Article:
Tracing Pollution’s Impact on Thunderstorms in Houston

Research Associate Professor James Flynn Studies Atmospheric Particles from Industrial and Natural Sources

Dozens of scientists from around the country are descending on Houston during its smothering summer months to study the impact of pollution on clouds and storms.

Convective Clouds
Convective clouds are indicative of thunderstorms.

This collaboration is called TRACER, which stands for TRacking Aerosol Convection interactions ExpeRiment. Aerosols are tiny, solid particles in the atmosphere that can be emitted by natural sources like dust, or from manmade sources such as refineries, power plants or cars.

“We know aerosols play an important role in forming clouds and that plays an important role in precipitation,” said Michael Jensen, principal investigator of the study and meteorologist at Brookhaven National Laboratory.

"We believe aerosols also have a role in actually strengthening storms as they form.”

Existing models point to this hypothesis, but there has been little observational research. This is where the Houston research comes into play.

James Flynn, research associate professor of earth and atmospheric sciences at the University of Houston, is contributing to the study through his work with the UH Mobile Atmospheric Lab, a truck outfitted with various instruments.

“We’re looking at pollution, such as ozone, carbon monoxide and sulfur dioxide,” said Flynn, a faculty member of the UH College of Natural Sciences and Mathematics. “This could be coming out of industrial facilities or natural sources.”

One of the instruments on the roof of the truck bounces an infrared laser off clouds and particles in the air.

When you fly into big cities like Houston, Flynn explains, you can often see a brown hazy layer near the surface. The instrument measures the height of the transition, where it goes from polluted to clean.

Suite of Instrumentation

The TRACER experiment uses different instruments around the Houston area to gather data from October 2021 to September 2022. The experiment’s “intensive operational period” lasts from June to September 2022.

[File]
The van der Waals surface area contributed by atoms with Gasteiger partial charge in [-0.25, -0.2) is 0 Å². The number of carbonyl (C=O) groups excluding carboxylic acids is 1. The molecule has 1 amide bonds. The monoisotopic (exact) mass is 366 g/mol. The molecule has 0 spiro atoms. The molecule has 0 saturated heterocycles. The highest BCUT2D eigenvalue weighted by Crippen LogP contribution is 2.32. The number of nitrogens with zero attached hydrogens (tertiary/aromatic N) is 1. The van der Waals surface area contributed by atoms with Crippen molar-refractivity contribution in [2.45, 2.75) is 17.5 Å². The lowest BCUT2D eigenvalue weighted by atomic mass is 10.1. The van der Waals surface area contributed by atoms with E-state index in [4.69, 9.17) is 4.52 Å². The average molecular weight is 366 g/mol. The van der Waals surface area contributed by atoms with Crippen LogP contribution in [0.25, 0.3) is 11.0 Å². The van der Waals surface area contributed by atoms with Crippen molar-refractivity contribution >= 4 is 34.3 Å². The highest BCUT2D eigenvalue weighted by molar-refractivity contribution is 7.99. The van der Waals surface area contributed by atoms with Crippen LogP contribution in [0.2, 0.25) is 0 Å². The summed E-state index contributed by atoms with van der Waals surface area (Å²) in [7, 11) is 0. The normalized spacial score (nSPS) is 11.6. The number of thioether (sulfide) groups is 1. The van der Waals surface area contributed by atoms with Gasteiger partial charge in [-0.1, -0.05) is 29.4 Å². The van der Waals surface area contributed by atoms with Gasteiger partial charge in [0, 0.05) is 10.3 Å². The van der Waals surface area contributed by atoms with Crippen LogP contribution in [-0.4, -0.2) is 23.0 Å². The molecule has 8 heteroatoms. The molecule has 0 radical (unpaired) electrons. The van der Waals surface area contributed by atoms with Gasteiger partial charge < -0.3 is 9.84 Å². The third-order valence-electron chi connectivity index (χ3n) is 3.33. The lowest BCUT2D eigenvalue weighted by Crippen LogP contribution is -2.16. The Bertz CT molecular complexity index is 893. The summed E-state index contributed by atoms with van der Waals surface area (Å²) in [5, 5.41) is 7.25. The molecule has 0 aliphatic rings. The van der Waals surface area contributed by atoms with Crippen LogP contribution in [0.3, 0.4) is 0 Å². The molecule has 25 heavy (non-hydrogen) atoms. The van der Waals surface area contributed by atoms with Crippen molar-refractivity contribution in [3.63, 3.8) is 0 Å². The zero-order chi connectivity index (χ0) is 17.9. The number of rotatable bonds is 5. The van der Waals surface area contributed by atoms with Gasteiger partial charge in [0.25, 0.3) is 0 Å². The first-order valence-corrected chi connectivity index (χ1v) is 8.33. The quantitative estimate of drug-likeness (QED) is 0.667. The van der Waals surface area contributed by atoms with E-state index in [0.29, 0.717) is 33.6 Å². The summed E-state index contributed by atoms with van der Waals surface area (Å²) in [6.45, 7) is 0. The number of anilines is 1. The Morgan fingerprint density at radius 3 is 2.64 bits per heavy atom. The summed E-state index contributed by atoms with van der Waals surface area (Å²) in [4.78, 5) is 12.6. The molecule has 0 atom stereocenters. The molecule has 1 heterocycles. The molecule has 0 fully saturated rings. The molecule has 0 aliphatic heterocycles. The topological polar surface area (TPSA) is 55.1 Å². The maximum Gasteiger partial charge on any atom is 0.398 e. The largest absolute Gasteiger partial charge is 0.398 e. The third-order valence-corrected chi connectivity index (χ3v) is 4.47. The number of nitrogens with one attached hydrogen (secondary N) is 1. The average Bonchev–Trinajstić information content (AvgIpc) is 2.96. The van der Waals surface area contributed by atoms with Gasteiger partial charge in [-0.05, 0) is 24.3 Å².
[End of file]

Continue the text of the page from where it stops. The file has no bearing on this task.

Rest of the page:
UH Mobile Atmospheric Lab
The UH Mobile Atmospheric Lab next to TRACER’s large observatory at the La Porte, Texas municipal airport.

In La Porte, Texas, near the municipal airport, TRACER researchers set up a large observatory that gathers data 24 hours a day, seven days a week. It is provided by the Department of Energy (DOE) Office of Science’s Atmospheric Radiation Measurement user facility.

Weather balloons, or radiosondes, are launched four times a day. The balloons carry battery-powered sensors that take detailed measurements of the atmosphere. This summer, on days when storms are expected, or when there are at least convective clouds, more balloons will be released. Convective clouds look like they are stacked high on top of one another and are indicative of thunderstorms.

Other instruments include a precipitation radar scanner in Pearland, Texas. It tracks convective clouds and their progression.

During the intensive operational period, two tethered weather balloons will be located at Smith Point, on the eastern edge of Galveston Bay, and near Guy, Texas, dozens of miles southwest of Houston. These sites will help researchers understand the variability of aerosols and weather activity between urban and rural environments.

TRACER is funded by the DOE’s Office of Science. Flynn’s involvement with TRACER is funded by DOE with additional funding from the Texas Commission on Environmental Quality.

- Rebeca Trejo, College of Natural Sciences and Mathematics